It is impossible to travel to every place in the world and love them all.

      Those few times we ate out were some of the best memories of Curacao.

  4. Miranda February 3, 2016 Reply

    This would not be the place for me either.

    I try to stay away from an abundance of tourists and have a more local experience. Too bad you didn´t enjoy your stay.

    • Giselle and Cody February 22, 2016 Reply

      It wasn’t a horrible place to travel but it was definitely not one of our favourites either.
      It would be impossible to like every single country that you travel to. Food is a huge part of our travels and we just didn’t get it in Curacao.

  5. Una June 12, 2016 Reply

    It’s a pity you had this experience. We spent 2 weeks in Curacao in January and although it wasn’t always easy to get vegan food, we managed it in most places. You absolutely need a car to get around though – there’s no way around that and the best stuff on the island is off the beaten track. It’s crazy that taxis are so expensive. It’s a real deterrent to tourism. Also in Plaza Bieu, Yvonne’s sorted us out with Vegan food and beer for something like $20 for both of us. Sounds like you might have been unfortunate. We loved Curacao so much, we are going back in September. I’m spending a day in Carf too 🙂 Better luck on your future travels x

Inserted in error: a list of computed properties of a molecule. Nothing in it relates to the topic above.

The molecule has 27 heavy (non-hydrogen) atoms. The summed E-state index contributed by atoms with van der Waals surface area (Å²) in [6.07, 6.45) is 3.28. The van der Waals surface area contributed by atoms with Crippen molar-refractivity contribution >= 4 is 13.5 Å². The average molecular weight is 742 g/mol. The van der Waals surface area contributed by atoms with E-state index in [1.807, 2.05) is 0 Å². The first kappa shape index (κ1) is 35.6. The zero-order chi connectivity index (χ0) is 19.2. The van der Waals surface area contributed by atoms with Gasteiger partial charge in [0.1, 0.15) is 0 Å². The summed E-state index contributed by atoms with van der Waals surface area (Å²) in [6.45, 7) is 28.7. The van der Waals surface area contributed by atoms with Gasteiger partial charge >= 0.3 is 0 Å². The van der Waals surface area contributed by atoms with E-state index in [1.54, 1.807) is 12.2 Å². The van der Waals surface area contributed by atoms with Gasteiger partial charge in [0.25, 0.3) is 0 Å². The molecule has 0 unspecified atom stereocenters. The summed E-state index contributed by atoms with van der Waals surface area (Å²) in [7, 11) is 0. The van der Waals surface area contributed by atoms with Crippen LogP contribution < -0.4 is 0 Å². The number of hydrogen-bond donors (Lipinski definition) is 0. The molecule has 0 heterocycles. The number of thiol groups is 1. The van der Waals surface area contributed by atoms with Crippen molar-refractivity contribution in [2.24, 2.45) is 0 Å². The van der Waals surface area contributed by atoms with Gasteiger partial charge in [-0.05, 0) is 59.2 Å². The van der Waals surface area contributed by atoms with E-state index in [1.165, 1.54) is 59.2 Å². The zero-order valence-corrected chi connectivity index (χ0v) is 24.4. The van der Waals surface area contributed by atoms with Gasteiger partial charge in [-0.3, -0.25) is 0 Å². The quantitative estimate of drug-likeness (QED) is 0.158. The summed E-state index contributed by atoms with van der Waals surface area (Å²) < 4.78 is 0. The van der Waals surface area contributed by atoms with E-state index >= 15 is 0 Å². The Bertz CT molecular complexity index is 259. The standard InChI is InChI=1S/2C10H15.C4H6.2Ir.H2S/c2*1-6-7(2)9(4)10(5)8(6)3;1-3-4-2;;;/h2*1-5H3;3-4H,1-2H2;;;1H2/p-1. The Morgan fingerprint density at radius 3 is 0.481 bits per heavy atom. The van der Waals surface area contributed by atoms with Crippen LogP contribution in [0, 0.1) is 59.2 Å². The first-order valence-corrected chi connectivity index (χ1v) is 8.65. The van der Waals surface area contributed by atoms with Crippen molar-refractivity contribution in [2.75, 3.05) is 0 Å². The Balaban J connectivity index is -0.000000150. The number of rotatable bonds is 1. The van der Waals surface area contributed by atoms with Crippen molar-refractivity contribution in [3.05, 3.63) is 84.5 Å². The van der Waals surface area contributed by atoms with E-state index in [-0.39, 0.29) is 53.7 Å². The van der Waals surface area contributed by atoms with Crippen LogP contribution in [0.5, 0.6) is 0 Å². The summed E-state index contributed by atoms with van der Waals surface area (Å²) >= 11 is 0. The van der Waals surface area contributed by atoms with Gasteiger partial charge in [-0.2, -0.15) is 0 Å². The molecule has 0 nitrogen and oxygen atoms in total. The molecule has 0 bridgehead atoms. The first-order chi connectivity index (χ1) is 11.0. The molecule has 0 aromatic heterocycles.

• Giselle and Cody July 3, 2016 Reply

      Thanks for commenting Una.
      Glad to hear that you guys had a great time on the island and we definitely wish we could have viewed more.
      CARF was easily the best part of our trip. 🙂

  6. Sam June 14, 2016 Reply